Watch out for the hate speech crusade, says Peter Berkowitz. It is sweeping universities like Harvard Law School, where “stifling of unpopular opinions by declaring them hurtful occurred at an institution whose very mission involves the vigilant protection of liberty of thought and discussion. They testify to the wisdom of our constitutional tradition, which keeps regulation of even genuinely hateful speech out of the hands of the state and leaves to the people the vital task of criticizing those who utter hate speech and defending those it targets.”

Forces of Syrian President Bashar al-Assad. (Rami Bleible/Reuters) Forces of Syrian President Bashar al-Assad. (Rami Bleible/Reuters)

Speaking of elite educational institution, look out for the academic boycott of Israel by the American Studies Association. Elliott Abrams explains, “There are 200,000 dead in Syria and millions of refugees, zero academic freedom in China. … well, why go on; none of these matters seems worthy of notice by the ASA. It is illuminating that one of the endorsers of this move (actually, it is the second name that appears) on the ASA web site is Angela Davis, former Communist Party candidate for national office and now professor of Feminist Studies Emerita at UC Santa Cruz. She, like the ASA, has long been blind to human rights abuses -– except in Israel. This move by the ASA will not harm Israel, but it is enlightening for anyone with children attending or soon to be attending college that this group of academics harbors such an extraordinary bias.”

Check out of the Middle East, and this is what happens. “Sometimes it seems that Secretary of State John Kerry lives in an alternate universe, one in which the Palestinian Authority seeks peace, the Egyptian Muslim Brotherhood is liberal, Iran’s Islamic Republic seeks only to generate electricity, and Syrian President Bashar al-Assad is a leader who for the good of humanity might give up power to an opposition against whom he maintains a military edge. Hence, Kerry is moving full-steam ahead with plans for the ‘Geneva II’ conference to discuss Syria’s future.”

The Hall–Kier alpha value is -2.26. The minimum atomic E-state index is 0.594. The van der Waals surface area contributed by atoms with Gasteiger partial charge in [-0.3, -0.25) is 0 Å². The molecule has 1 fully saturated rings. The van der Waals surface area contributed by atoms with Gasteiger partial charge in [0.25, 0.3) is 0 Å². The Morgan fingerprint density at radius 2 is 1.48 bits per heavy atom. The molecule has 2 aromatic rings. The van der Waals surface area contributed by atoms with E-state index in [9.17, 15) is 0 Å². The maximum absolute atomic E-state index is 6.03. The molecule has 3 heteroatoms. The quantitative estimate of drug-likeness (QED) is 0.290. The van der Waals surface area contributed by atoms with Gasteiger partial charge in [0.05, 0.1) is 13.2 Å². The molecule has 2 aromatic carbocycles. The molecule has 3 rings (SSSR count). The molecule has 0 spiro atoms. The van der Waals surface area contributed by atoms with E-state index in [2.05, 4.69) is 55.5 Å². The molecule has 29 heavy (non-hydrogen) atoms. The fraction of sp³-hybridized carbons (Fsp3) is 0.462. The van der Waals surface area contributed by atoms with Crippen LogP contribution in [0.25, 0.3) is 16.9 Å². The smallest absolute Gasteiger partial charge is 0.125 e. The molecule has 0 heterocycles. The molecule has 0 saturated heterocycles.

Scratch out that idea for the second term to-do list. “The White House on Monday tamped down on suggestions the administration could offer Edward Snowden amnesty. There has been talk that the former contractor for the National Security Agency could get amnesty in exchange for returning documents outlining the government’s top-secret surveillance programs. But White House spokesman Jay Carney said at his press briefing that the administration’s position on Snowden’s need to return home to face justice had not changed ‘at all.’ ”

Recall that Obama wanted to pull out anti-missile sites from Poland to placate Russia. Here’s the result: “Poland is worried about the possibility Russia has deployed Iskander missiles in the Baltic Sea exclave of Kaliningrad, and will consult with its NATO partners on the issue, the foreign ministry in Warsaw said on Monday.”

Why not boot out some people? “With the calamitous debut of Obamacare, candidates for the chopping block would seem obvious. On Friday, Health and Human Services Secretary Kathleen Sebelius, when asked whether she’d offered her resignation, dodged the question. Perhaps President Obama is waiting for the program to enjoy a period of calm before making subordinates walk the plank. But it may be that he, like some predecessors, realizes that firings are a two-edged sword: They signal decisiveness but send a message of an administration in disarray.” Or maybe Obama is a rotten manager.

Like Obama,  the late senator and Democratic presidential nominee George McGovern also found out how cumbersome, incompetent and ill-designed government can be. “After he retired from politics, [McGovern] purchased the leasehold of Connecticut’s Stratford Inn. The politician turned businessman quickly discovered how difficult government had made running a business. In a 1992 column for The Wall Street Journal, McGovern confessed, ‘In retrospect, I wish I had known more about the hazards and difficulties of such a business… I also wish that during the years I was in public office, I had had this firsthand experience about the difficulties business people face every day. That knowledge would have made me a better U.S. senator and a more understanding presidential contender.’ ” Why are liberals always the last to know?